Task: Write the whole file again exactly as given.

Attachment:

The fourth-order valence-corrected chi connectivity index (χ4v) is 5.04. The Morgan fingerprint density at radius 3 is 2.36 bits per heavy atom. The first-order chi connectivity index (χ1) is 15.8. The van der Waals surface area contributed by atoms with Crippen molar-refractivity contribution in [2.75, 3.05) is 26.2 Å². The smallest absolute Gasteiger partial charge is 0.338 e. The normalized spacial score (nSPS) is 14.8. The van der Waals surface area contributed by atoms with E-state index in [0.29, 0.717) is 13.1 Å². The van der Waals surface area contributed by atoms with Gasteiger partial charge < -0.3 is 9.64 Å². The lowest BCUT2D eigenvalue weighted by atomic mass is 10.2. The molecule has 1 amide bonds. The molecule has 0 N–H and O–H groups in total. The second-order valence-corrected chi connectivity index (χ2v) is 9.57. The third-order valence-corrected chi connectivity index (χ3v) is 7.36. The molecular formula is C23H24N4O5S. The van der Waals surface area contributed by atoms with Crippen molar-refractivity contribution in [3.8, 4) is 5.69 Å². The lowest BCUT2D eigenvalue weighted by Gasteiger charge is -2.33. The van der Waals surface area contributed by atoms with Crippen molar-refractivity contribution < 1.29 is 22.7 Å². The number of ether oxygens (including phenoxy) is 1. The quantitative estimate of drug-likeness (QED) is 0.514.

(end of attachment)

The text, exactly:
The fourth-order valence-corrected chi connectivity index (χ4v) is 5.04. The Morgan fingerprint density at radius 3 is 2.36 bits per heavy atom. The first-order chi connectivity index (χ1) is 15.8. The van der Waals surface area contributed by atoms with Crippen molar-refractivity contribution in [2.75, 3.05) is 26.2 Å². The smallest absolute Gasteiger partial charge is 0.338 e. The normalized spacial score (nSPS) is 14.8. The van der Waals surface area contributed by atoms with E-state index in [0.29, 0.717) is 13.1 Å². The van der Waals surface area contributed by atoms with Gasteiger partial charge < -0.3 is 9.64 Å². The lowest BCUT2D eigenvalue weighted by atomic mass is 10.2. The molecule has 1 amide bonds. The molecule has 0 N–H and O–H groups in total. The second-order valence-corrected chi connectivity index (χ2v) is 9.57. The third-order valence-corrected chi connectivity index (χ3v) is 7.36. The molecular formula is C23H24N4O5S. The van der Waals surface area contributed by atoms with Crippen molar-refractivity contribution in [3.8, 4) is 5.69 Å². The lowest BCUT2D eigenvalue weighted by Gasteiger charge is -2.33. The van der Waals surface area contributed by atoms with Crippen molar-refractivity contribution < 1.29 is 22.7 Å². The number of ether oxygens (including phenoxy) is 1. The quantitative estimate of drug-likeness (QED) is 0.514.